The year of trans tyranny

In 2018, trans activism became even more violent and censorious.

Joanna Williams

Who could have guessed, even a decade ago, that in 2018 the word ‘woman’ would be treated as an expletive? It’s become a dangerous word, either erased from public life altogether or discussed in apologetic, hushed tones. Bizarrely, what ‘woman’ signifies now needs explanation. But anyone brave enough to define women in relation to biology, to make reference to ‘sex’ or ‘female’, risks vilification and public shaming. In a very short space of time we have moved from the premise that men and women exist as fundamentally distinct biological entities with tolerance shown to a small minority of people who chose to live differently, to transgenderism as an ideology that insists all aspects of public life must comply with its demands.

2018 was the year the government consulted over proposed changes to the Gender Recognition Act. The consultation was never intended to question the right of transgender people to exist, still less to threaten legal rights and protections women have won. It did, however, ask about the processes individuals should have to go through in order to be legally recognised as a member of the opposite sex. The proposed changes will do away with the necessity for medical diagnoses, surgery, or living as member of the preferred sex for a substantial period of time. Instead, self-identification, a simple declaration, will be enough for a man to become a woman in the eyes of the law. As many women have pointed out, this erodes all meaning from the concept of sex and permits biological males entry into women-only spaces, such as public toilets, refuges and prisons.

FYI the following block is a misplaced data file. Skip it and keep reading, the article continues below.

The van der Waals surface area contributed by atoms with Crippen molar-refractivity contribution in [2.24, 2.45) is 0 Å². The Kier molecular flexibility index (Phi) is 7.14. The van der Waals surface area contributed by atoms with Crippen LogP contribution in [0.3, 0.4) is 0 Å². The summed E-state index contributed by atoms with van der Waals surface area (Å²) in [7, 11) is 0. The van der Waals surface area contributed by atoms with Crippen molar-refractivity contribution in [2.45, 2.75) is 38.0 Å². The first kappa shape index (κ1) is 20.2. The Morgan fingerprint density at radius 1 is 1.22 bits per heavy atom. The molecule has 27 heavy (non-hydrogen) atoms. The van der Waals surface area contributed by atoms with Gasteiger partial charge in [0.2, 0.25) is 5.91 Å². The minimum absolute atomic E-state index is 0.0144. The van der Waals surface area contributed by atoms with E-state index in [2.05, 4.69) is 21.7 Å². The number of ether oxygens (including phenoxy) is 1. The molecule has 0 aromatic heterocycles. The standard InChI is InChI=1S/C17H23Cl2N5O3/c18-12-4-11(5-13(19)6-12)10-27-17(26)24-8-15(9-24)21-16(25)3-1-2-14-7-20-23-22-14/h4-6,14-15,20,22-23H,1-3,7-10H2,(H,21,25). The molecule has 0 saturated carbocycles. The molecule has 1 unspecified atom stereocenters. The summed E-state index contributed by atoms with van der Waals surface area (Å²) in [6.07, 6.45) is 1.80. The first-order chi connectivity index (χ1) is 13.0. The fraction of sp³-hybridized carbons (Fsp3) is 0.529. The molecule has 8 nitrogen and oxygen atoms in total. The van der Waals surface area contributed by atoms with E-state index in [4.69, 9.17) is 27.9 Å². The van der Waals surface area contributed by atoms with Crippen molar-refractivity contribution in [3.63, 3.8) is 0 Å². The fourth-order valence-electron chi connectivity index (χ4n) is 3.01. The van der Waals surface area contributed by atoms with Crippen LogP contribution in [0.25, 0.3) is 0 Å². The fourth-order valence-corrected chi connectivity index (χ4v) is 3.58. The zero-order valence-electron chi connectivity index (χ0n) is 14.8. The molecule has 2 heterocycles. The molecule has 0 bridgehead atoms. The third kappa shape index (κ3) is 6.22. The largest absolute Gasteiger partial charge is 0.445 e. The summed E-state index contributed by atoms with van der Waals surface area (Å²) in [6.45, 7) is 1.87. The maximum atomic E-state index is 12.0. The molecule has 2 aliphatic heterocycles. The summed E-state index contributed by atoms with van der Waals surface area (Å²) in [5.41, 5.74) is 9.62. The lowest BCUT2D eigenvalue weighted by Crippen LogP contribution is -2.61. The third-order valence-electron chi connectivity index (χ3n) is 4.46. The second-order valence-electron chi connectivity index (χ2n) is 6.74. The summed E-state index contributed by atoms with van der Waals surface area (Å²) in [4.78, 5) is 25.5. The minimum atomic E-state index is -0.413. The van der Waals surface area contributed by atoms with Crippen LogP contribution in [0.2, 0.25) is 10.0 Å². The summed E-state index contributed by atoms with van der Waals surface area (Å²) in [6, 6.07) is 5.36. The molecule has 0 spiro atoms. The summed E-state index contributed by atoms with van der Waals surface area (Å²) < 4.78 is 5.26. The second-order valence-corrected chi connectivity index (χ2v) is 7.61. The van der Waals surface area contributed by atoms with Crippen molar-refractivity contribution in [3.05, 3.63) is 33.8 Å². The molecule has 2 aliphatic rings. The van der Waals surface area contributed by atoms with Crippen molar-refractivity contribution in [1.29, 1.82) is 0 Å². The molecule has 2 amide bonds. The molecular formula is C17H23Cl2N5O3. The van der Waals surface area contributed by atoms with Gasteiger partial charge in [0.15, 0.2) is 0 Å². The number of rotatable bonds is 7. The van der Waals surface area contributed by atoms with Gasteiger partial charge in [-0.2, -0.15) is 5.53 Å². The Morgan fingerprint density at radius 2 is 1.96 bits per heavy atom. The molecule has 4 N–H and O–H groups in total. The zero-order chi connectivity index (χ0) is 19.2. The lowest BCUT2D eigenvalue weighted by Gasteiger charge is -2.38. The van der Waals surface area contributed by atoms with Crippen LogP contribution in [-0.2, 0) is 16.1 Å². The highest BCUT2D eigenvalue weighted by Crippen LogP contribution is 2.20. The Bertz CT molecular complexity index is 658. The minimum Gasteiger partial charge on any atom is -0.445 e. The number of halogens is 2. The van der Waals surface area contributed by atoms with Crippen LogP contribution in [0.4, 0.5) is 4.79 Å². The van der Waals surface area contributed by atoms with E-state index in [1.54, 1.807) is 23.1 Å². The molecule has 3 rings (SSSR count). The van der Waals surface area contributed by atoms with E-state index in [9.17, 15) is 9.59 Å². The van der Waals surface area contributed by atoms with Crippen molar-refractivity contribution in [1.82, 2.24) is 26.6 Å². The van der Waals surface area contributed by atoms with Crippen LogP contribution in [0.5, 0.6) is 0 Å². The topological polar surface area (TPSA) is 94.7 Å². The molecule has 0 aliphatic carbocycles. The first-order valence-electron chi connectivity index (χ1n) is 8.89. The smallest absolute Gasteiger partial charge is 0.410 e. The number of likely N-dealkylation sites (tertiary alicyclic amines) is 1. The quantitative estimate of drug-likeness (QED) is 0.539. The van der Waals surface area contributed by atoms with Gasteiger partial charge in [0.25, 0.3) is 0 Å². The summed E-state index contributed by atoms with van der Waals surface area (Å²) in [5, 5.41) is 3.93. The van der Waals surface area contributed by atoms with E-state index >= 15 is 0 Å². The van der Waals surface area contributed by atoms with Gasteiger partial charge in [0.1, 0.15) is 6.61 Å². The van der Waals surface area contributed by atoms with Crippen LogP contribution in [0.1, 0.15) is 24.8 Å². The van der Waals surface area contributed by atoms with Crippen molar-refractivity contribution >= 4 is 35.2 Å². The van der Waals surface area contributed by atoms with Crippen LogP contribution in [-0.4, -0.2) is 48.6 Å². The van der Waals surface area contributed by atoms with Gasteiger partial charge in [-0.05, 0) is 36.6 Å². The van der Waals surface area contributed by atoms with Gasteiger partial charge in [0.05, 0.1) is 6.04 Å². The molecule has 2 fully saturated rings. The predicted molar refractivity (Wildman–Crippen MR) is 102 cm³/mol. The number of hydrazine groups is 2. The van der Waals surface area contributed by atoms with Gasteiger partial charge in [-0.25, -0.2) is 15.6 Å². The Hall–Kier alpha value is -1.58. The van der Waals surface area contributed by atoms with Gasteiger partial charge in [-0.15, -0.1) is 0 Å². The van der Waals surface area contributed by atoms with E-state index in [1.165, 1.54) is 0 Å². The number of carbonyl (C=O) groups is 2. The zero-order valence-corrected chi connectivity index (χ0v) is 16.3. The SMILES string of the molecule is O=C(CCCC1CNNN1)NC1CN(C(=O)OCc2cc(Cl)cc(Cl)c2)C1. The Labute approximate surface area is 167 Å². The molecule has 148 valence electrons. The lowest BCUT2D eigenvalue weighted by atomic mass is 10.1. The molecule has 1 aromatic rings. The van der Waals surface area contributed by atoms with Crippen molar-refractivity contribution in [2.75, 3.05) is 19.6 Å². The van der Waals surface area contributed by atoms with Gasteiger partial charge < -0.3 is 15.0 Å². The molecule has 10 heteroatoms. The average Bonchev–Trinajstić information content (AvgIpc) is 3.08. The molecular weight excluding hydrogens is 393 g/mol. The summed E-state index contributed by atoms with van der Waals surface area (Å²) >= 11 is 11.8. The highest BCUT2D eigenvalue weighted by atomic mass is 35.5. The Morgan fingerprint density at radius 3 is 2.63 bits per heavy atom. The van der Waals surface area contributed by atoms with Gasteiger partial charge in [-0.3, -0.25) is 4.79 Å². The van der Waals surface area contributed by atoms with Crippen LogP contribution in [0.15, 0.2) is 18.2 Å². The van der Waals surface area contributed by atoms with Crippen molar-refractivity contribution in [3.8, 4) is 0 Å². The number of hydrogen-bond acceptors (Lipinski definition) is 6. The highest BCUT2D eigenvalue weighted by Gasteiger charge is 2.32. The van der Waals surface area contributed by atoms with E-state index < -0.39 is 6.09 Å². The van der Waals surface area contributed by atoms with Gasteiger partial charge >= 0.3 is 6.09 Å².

Unsurprisingly, women wanted to discuss the impact that the changes to the Gender Recognition Act might have on their lives. But even having this discussion, just the suggestion that ‘woman’ might mean more than a feeling (however apparently innate or supposedly genetically determined), was seen by activists as denying the right of trans people to exist. All hint of debate had to be wiped out. Women wanting to meet had to plan in secret, revealing venues only at the last minute and risking violent attack if they were discovered. Even then, public meetings, such as one planned to take place at a council building in Leeds, were cancelled following accusations of transphobia. A spokesman said the feminist group’s values were ‘not in line with Leeds City Council’s values and policies on equality and inclusion’.